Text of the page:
These are subjects that don’t need to be touched daily and can be put on a loop or rotating schedule. For us, those include history, science, art, poetry tea time and things my boys have asked to learn about. I like to plan the little rocks quarterly because it keeps things fresh. I use the interview questions mentioned above to guide these planning sessions and include seasonal activities as well. Little rocks are done daily on a loop schedule. This means that if we don’t get to them, we just pick up where we left off the next day. No pressure and no need to feel behind. There is freedom in both the big and little rocks, which allows for the next step in my planning process.
Connection and Margin
Life is full of daily tasks, opportunities to build character and teach life skills. I am a big proponent of connection over curriculum. The Connected Families framework is built on foundation (what’s going on in me?) and connection (what’s going on in my child?). In order to be the best mom and home educator I can be, I have learned that as an introvert and highly sensitive person; I need to plan plenty of margin in my day. Taking time to get myself in a good physical, mental and spiritual place helps me handle the demands of running our home and learning alongside my boys. That has looked different in the different stages of life. However, it mostly includes moving my body, spending time in God’s word and making sure my house is running smoothly, keeping visual clutter to a minimum. You may have different needs that make you feel your best. Identifying those is so worthwhile and can really improve your days, making them more enjoyable for everyone. I often included my boys in these activities. Teaching kids about chores and responsibilities and showing them how to take care of themselves by setting a good example helps them build habits that will benefit them for a lifetime. This has been a hard lesson for me to learn and a long journey.
I have learned how much my foundation depends on these things. In order for me to be regulated and emotionally safe for my kids, margin is critical. Squeezing too much into our day and expecting everything to go smoothly is unrealistic. Helping my boys regulate big emotions and work through sibling issues or meltdowns over math requires time and effort. It also requires patience, which can only happen when I’ve taken care of myself. I wish I could say that I have always done this well, but truthfully, this has been a tough lesson too. Parent Coaching helped me understand the importance of knowing myself and my boys so I can better handle all the curveballs that come my way. Margin also allows me to connect with my boys whether that is through sitting next to a stressed out kiddo doing a lesson side by side, preparing a snack to tame a hangry boy or throwing the football around after a concentrated time working diligently. It also looks like pivoting to play a game or take the dog for a walk when things are just too much for everyone. Brain breaks are important in our days and don’t happen without a little margin built in. Margin + connection = a happier homeschool.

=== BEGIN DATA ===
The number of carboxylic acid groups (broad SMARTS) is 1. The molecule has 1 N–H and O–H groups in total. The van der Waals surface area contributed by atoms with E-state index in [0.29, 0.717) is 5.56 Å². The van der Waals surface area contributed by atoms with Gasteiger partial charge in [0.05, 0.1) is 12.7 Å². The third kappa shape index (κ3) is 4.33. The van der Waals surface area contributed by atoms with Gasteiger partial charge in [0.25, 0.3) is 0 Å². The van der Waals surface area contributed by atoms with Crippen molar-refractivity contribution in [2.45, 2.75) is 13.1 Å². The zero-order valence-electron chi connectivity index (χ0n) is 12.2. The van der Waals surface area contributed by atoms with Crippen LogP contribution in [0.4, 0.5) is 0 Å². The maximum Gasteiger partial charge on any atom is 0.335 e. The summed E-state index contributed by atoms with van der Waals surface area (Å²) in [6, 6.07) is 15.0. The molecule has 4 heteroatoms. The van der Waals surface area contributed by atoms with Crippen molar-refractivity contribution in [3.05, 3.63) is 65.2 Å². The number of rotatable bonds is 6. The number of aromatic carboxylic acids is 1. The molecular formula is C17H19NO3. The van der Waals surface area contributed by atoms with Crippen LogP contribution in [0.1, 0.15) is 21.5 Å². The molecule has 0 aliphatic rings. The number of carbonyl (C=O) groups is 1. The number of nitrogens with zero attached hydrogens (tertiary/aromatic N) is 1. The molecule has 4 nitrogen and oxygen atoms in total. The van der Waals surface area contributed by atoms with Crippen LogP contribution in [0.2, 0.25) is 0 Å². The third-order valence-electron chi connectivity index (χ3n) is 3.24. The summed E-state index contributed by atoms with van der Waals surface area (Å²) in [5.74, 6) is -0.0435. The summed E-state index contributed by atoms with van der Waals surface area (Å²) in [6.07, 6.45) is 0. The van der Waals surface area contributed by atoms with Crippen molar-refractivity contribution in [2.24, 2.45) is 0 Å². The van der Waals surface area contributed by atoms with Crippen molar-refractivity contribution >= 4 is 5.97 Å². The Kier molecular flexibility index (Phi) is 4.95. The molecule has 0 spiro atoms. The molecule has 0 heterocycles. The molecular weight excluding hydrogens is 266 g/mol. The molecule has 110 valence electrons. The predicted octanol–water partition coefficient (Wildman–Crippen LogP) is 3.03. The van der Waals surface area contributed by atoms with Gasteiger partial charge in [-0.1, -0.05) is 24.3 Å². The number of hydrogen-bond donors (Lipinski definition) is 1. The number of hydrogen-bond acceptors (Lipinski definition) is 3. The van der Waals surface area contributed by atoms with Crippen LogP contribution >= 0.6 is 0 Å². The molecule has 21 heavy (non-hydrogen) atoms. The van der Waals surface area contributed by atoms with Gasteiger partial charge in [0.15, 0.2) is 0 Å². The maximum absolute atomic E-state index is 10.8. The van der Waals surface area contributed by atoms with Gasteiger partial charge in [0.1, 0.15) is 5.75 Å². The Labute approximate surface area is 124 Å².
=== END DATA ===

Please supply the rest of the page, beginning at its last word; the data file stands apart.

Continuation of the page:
My plan relies heavily on the Connected Families framework because homeschooling is really just parenting everyday all day. Before learning how to use the framework, I was more stressed out and my boys were more dysregulated. I also have practiced taking my anxious thoughts to the Lord. By prioritizing my own wellbeing, focusing on God’s truth and staying grounded in the Connected Families foundation principles, I’m able to enter my homeschool days with more peace and confidence. The connection and coaching parts of the framework have helped me to prioritize relationship and skill building over curriculum. Because of these principles, our days are smoother and filled with more joy!
By listening to her children and taking their ideas and interests into account my client felt a renewed inspiration about planning. She is leaving room for rabbit trails, hobbies, life skills and character development. She is putting her big and little rocks in their proper order and feeling more freedom. Not every box will get checked every day, but her quarterly loop schedule is in place so she can relax and enjoy her kids more. She knows this will be an ongoing learning experience. The baby’s nap schedule will probably fluctuate, so she’s planning in margin and has a flexible mindset to help her navigate these changes.
This is such a wonderful way to start the year! Her excitement will spark her children's excitement. She knows how to set up her daily routine in a way that honors herself and her family and is grounded in the Connected Families framework. This means when things fall apart, and they will, she has a plan to get everything back on track. I’m looking forward to walking alongside her on her journey and supporting her as she continues to educate and equip her children. I love hearing her enthusiasm as she puts these pieces together.
If this resonates with you and you would like help on your homeschool journey, I would love to support you. Parent Coaching and homeschool mentoring are excellent ways to get the encouragement and help you need. You can get your questions answered, and have a seasoned homeschool mom to talk things through with. Planning your homeschool year doesn’t have to be stressful. I’d love to invite you to book a free consultation and see if this is the right fit for you. Hopefully, these tips will take a little of the overwhelm out of planning your next homeschool year. I’m here for you and am cheering you on!